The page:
Many traditional events from all over the world exist due to religious backgrounds. Nowadays, while religion is losing its power, the meaning of these cultural festivities is changing. This shift is very clear in Catholic Spain. Festivities originally with a religious reason are turning more and more into events with just a cultural meaning.
Through the streets of the Andalusian city of Malaga echoes the slow beating of mourning drums. Dark rain clouds hang above the city and the day is slowly turning into the night. The streets are filled with people waiting for the brotherhood of The Last Supper to parade the religious statues through the main parts of the city. People look at the cloudy sky, eyes filled with fear. The procession cannot leave the church if it starts raining, because the water will damage the statues. At exactly five ‘o clock, the moment the procession should start, the rain starts poring down. Inside the church about 600 men who have been waiting for a year to carry the statues around, who have been preparing for this moment for so long, do not even try to keep their heads up. The first ones, among them many grown up men, start to cry. They are immediately comforted by the people around them, who need their support as well. While the rain starts to pour down even harder, the members of the brotherhood sing a sad song as they lift the statues of Christ and Maria in the air a couple of times.“She’s so beautiful,” comments a very old Spanish lady with tears in her eyes, while she looks at the statue of the Holy Virgin.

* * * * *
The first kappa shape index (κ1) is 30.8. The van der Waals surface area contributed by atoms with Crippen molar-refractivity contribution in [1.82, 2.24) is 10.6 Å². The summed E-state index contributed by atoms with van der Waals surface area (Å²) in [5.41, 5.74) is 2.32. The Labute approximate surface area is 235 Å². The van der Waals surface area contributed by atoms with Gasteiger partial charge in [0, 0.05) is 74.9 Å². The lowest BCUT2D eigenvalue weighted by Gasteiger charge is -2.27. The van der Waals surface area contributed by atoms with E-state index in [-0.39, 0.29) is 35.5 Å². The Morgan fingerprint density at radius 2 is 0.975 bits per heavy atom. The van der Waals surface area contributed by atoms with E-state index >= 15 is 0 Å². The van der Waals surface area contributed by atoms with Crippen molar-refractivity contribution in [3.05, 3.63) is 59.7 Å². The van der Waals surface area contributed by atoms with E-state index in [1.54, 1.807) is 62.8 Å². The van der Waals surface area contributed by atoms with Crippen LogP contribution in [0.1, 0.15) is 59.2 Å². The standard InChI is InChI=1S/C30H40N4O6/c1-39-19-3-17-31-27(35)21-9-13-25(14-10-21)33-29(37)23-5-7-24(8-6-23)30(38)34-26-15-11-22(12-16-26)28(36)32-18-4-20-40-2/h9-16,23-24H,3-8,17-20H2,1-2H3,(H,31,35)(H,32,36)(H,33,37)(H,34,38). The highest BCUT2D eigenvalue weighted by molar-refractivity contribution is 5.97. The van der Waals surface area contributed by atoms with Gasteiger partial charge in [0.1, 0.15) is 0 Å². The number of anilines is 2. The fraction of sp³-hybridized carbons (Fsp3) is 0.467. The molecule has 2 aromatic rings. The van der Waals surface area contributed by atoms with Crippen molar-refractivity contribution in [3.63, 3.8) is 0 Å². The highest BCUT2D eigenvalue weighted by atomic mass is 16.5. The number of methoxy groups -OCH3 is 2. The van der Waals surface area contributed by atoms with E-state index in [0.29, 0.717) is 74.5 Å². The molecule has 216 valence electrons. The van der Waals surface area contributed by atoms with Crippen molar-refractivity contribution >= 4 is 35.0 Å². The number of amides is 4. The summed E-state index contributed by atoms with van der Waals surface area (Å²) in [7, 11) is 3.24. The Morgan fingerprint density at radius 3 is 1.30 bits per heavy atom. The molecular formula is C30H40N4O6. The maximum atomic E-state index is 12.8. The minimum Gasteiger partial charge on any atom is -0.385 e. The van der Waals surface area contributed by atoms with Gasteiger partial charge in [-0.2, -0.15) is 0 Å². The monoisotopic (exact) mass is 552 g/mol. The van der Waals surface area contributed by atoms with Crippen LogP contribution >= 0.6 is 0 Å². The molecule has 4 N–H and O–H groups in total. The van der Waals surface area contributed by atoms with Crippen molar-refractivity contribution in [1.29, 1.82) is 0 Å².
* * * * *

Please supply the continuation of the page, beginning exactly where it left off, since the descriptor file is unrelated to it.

Spain is enchanted by Semana Santa, the holy week before Easter. Processions that portray the suffering of Christ and his mother, Maria, in glorious Baroque style are waiting to leave their churches with a lot of spectacle. Semana Santa was originally a party of mourning and suffering, but in a Catholic way. It’s a tradition that dates back to medieval times and takes place from Palm Sunday until Easter Sunday. In this time, Jesus Christ’s last week on Earth is commemorated, from his entry in Jerusalem during Palm Sunday up until his resurrection from the grave on Easter Sunday.